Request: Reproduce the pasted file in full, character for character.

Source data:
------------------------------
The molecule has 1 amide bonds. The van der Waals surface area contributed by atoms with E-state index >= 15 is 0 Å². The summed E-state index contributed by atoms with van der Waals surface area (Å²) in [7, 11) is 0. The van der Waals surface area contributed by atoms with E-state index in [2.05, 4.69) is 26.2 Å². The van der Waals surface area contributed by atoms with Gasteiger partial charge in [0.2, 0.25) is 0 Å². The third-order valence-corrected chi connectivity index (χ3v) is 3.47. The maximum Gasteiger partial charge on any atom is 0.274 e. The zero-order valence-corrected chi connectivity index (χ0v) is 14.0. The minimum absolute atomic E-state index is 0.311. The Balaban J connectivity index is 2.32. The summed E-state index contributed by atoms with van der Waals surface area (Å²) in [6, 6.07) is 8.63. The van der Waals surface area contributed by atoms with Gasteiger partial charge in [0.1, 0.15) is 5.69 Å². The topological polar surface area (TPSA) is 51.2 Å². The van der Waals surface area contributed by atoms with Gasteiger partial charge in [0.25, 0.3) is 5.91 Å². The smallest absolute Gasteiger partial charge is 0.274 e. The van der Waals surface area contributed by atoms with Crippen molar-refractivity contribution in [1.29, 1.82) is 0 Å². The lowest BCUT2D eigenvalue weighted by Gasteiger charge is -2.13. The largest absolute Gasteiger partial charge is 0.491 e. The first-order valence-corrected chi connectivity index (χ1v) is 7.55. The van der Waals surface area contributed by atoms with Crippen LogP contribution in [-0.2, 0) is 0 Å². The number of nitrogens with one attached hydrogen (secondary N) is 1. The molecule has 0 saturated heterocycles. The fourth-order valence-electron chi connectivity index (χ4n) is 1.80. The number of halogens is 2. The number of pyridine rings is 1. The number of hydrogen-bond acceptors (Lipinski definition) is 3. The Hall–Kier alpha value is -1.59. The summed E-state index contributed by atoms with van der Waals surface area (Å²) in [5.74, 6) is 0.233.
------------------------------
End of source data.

The molecule has 1 amide bonds. The van der Waals surface area contributed by atoms with E-state index >= 15 is 0 Å². The summed E-state index contributed by atoms with van der Waals surface area (Å²) in [7, 11) is 0. The van der Waals surface area contributed by atoms with E-state index in [2.05, 4.69) is 26.2 Å². The van der Waals surface area contributed by atoms with Gasteiger partial charge in [0.2, 0.25) is 0 Å². The third-order valence-corrected chi connectivity index (χ3v) is 3.47. The maximum Gasteiger partial charge on any atom is 0.274 e. The zero-order valence-corrected chi connectivity index (χ0v) is 14.0. The minimum absolute atomic E-state index is 0.311. The Balaban J connectivity index is 2.32. The summed E-state index contributed by atoms with van der Waals surface area (Å²) in [6, 6.07) is 8.63. The van der Waals surface area contributed by atoms with Gasteiger partial charge in [0.1, 0.15) is 5.69 Å². The topological polar surface area (TPSA) is 51.2 Å². The van der Waals surface area contributed by atoms with Gasteiger partial charge in [0.25, 0.3) is 5.91 Å². The smallest absolute Gasteiger partial charge is 0.274 e. The van der Waals surface area contributed by atoms with Crippen molar-refractivity contribution in [1.29, 1.82) is 0 Å². The lowest BCUT2D eigenvalue weighted by Gasteiger charge is -2.13. The largest absolute Gasteiger partial charge is 0.491 e. The first-order valence-corrected chi connectivity index (χ1v) is 7.55. The van der Waals surface area contributed by atoms with Crippen LogP contribution in [-0.2, 0) is 0 Å². The number of nitrogens with one attached hydrogen (secondary N) is 1. The molecule has 0 saturated heterocycles. The fourth-order valence-electron chi connectivity index (χ4n) is 1.80. The number of halogens is 2. The number of pyridine rings is 1. The number of hydrogen-bond acceptors (Lipinski definition) is 3. The Hall–Kier alpha value is -1.59. The summed E-state index contributed by atoms with van der Waals surface area (Å²) in [5.74, 6) is 0.233.